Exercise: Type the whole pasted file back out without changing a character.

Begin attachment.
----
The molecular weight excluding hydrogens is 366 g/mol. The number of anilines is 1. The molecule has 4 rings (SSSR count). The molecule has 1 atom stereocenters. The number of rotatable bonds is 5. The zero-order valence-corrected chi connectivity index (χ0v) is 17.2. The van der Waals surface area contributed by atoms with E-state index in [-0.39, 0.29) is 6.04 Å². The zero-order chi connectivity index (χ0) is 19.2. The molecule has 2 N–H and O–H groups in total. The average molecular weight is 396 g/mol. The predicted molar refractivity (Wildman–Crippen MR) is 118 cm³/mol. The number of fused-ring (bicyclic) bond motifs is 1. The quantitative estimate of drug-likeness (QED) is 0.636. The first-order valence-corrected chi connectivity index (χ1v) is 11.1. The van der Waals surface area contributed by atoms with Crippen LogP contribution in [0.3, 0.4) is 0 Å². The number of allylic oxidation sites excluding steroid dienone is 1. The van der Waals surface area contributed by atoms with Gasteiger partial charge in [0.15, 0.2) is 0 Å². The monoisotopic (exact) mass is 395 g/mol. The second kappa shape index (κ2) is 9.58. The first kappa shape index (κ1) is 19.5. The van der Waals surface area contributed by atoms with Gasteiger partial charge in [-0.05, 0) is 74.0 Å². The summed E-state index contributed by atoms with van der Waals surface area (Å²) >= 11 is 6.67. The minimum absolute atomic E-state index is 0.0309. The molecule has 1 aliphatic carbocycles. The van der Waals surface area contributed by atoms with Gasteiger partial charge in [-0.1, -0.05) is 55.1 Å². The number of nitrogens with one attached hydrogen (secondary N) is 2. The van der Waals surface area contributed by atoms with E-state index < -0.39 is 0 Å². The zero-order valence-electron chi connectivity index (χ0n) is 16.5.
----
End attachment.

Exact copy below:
The molecular weight excluding hydrogens is 366 g/mol. The number of anilines is 1. The molecule has 4 rings (SSSR count). The molecule has 1 atom stereocenters. The number of rotatable bonds is 5. The zero-order valence-corrected chi connectivity index (χ0v) is 17.2. The van der Waals surface area contributed by atoms with E-state index in [-0.39, 0.29) is 6.04 Å². The zero-order chi connectivity index (χ0) is 19.2. The molecule has 2 N–H and O–H groups in total. The average molecular weight is 396 g/mol. The predicted molar refractivity (Wildman–Crippen MR) is 118 cm³/mol. The number of fused-ring (bicyclic) bond motifs is 1. The quantitative estimate of drug-likeness (QED) is 0.636. The first-order valence-corrected chi connectivity index (χ1v) is 11.1. The van der Waals surface area contributed by atoms with Crippen LogP contribution in [0.3, 0.4) is 0 Å². The number of allylic oxidation sites excluding steroid dienone is 1. The van der Waals surface area contributed by atoms with Gasteiger partial charge in [0.15, 0.2) is 0 Å². The monoisotopic (exact) mass is 395 g/mol. The second kappa shape index (κ2) is 9.58. The first kappa shape index (κ1) is 19.5. The van der Waals surface area contributed by atoms with Gasteiger partial charge in [-0.05, 0) is 74.0 Å². The summed E-state index contributed by atoms with van der Waals surface area (Å²) >= 11 is 6.67. The minimum absolute atomic E-state index is 0.0309. The molecule has 1 aliphatic carbocycles. The van der Waals surface area contributed by atoms with Gasteiger partial charge in [-0.1, -0.05) is 55.1 Å². The number of nitrogens with one attached hydrogen (secondary N) is 2. The van der Waals surface area contributed by atoms with E-state index < -0.39 is 0 Å². The zero-order valence-electron chi connectivity index (χ0n) is 16.5.